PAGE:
It would be hard for the Dolphins to throw in something totally new on such a short week. They will call what they do well and stick with their basic blitz packages. The same can be said for the Bears offensively since there is just not enough time to work in exotic material and feel confident with the execution.

Keep calling movement plays

We all witnessed Michael Vick Monday night, and while Jay is not Mike, he has become increasingly dangerous with his legs the past two weeks. Dashes, bootlegs, waggles and playaction half rolls with seven-man protection are all great play calls to move the pocket. They also put Jay in position to be a threat to run, and he has thrown the ball extremely well on the move, at times, even better than straight dropback plays.

Lastly, Jay cannot get frustrated! As much as Jay wants receivers to win these matchups, he has to be ready to move on in his reads.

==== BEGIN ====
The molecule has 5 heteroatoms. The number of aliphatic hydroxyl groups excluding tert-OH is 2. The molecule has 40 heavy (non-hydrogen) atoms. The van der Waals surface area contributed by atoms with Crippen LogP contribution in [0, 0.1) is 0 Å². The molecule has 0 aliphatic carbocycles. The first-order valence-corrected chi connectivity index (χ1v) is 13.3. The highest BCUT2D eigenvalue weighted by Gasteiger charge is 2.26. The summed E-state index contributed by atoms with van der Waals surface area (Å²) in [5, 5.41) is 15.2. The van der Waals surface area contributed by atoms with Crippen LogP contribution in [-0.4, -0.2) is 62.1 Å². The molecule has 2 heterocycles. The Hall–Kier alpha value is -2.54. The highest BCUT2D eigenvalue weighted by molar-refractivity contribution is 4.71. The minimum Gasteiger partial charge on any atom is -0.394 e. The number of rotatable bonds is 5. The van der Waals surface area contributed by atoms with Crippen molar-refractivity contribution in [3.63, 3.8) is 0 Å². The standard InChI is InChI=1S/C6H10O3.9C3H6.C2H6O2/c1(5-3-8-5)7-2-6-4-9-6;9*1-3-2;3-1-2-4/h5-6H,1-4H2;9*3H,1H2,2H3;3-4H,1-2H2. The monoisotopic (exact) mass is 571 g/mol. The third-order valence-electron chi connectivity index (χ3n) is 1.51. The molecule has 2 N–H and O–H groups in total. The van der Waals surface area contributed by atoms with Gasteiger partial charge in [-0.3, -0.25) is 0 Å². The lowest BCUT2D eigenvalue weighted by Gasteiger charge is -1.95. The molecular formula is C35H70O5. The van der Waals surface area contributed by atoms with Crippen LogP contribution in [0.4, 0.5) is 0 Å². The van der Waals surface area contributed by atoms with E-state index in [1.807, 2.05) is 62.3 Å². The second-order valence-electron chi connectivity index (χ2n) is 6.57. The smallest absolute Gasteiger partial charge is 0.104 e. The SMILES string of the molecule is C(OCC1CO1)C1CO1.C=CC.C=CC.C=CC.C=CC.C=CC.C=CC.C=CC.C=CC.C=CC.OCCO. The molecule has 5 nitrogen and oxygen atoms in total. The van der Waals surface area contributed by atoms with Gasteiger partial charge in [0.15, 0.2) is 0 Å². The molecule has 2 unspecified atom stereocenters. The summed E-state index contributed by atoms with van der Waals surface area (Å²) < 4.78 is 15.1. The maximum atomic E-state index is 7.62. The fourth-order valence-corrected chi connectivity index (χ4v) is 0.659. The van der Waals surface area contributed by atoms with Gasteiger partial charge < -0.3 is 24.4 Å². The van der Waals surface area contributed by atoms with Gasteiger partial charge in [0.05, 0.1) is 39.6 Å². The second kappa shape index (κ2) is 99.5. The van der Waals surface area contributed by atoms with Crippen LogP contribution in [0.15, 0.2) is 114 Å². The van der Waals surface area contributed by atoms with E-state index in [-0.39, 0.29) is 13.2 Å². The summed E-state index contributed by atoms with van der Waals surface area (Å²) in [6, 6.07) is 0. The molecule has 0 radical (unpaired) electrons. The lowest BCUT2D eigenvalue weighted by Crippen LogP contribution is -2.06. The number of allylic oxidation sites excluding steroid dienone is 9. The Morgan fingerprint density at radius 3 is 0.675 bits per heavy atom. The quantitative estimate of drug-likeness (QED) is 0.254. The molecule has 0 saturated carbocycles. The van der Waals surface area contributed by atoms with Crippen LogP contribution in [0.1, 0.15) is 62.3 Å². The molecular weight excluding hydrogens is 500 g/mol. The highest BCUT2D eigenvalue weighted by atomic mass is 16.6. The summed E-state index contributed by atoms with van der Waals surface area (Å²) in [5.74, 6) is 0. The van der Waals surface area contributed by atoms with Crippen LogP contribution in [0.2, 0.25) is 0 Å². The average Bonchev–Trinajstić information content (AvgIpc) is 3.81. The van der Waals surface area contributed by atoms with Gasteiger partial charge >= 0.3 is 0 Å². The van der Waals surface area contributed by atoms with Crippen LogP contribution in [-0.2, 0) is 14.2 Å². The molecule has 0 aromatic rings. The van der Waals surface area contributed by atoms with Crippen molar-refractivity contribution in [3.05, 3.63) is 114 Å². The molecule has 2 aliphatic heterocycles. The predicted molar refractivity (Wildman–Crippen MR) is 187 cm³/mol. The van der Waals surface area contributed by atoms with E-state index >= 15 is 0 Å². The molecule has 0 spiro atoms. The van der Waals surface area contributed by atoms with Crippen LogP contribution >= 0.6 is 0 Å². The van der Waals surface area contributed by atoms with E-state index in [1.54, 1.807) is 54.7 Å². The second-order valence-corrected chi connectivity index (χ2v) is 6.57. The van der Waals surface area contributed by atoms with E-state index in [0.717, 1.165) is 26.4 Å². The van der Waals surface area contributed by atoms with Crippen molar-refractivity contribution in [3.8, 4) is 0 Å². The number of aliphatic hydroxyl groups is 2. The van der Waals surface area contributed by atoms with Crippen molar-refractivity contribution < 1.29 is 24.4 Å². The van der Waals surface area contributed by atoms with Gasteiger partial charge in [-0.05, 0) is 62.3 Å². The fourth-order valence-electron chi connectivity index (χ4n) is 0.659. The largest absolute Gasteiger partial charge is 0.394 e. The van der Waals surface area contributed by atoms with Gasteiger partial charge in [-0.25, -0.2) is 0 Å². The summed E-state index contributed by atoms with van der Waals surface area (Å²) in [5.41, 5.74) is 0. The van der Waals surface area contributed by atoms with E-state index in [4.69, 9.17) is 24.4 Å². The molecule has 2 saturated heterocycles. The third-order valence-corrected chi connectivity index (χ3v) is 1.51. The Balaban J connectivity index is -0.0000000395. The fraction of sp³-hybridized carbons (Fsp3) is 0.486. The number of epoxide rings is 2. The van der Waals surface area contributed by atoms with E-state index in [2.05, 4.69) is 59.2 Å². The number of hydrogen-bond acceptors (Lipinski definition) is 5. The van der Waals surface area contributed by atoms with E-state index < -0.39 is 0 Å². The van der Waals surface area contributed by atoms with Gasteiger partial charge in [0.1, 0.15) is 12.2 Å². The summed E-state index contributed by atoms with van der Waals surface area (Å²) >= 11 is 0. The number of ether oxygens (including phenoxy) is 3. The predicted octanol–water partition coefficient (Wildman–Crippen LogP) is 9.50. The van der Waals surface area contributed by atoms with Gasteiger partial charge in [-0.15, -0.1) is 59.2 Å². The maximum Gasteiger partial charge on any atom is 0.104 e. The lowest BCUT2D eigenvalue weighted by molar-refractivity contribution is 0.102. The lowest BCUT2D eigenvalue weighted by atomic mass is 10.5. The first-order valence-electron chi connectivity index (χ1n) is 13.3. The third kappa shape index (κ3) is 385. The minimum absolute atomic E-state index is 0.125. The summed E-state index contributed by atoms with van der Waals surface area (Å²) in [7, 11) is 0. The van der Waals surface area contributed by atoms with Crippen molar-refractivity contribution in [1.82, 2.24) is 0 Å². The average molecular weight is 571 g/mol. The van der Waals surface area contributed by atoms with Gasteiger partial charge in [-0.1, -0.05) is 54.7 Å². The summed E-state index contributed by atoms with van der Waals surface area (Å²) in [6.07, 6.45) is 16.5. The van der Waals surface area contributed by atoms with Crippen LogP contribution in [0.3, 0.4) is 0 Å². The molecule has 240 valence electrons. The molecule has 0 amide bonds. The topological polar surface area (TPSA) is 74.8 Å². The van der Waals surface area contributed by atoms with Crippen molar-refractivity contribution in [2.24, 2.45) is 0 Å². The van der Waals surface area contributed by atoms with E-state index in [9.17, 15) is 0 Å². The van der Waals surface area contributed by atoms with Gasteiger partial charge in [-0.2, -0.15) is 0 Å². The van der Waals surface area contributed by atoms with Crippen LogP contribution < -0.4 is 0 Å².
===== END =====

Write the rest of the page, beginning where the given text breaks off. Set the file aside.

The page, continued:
Do Not Beg them to get open! Jay's read may dictate a certain wideout must win, but coverage may delay the timing.

This should be a tight game in Miami.

Jim Miller, an 11-year former NFL quarterback, is a Comcast SportsNet Bears analyst who can be seen each week on U.S. Cellular Bears Postgame Live. Miller, who spent five seasons with the Bears, analyzes current Chicago QB Jay Cutler in his "15 on 6" blog on CSNChicago.com and can be followed on Twitter @15miller.

Even without practicing, Allen Robinson is making a strong first impression with the Bears

Even without practicing, Allen Robinson is making a strong first impression with the Bears

Before Bears wide receivers coach Mike Furrey met with the media on Wednesday, Allen Robinson was curious what his position coach would say about him in public. 

“I just told him, I don’t know you,” Furrey quipped. “Who’s Allen Robinson?”

Furrey, of course, knows who Robinson is. But the point behind that joke is that Furrey, the Bears’ court wide receivers coach in four years, is still getting to know all of his receivers — let alone the one who hasn’t participated in a practice yet. For all the positivity that's easy to find around Halas Hall these days, the Bears' biggest offseason acquisition hasn't taken a rep yet.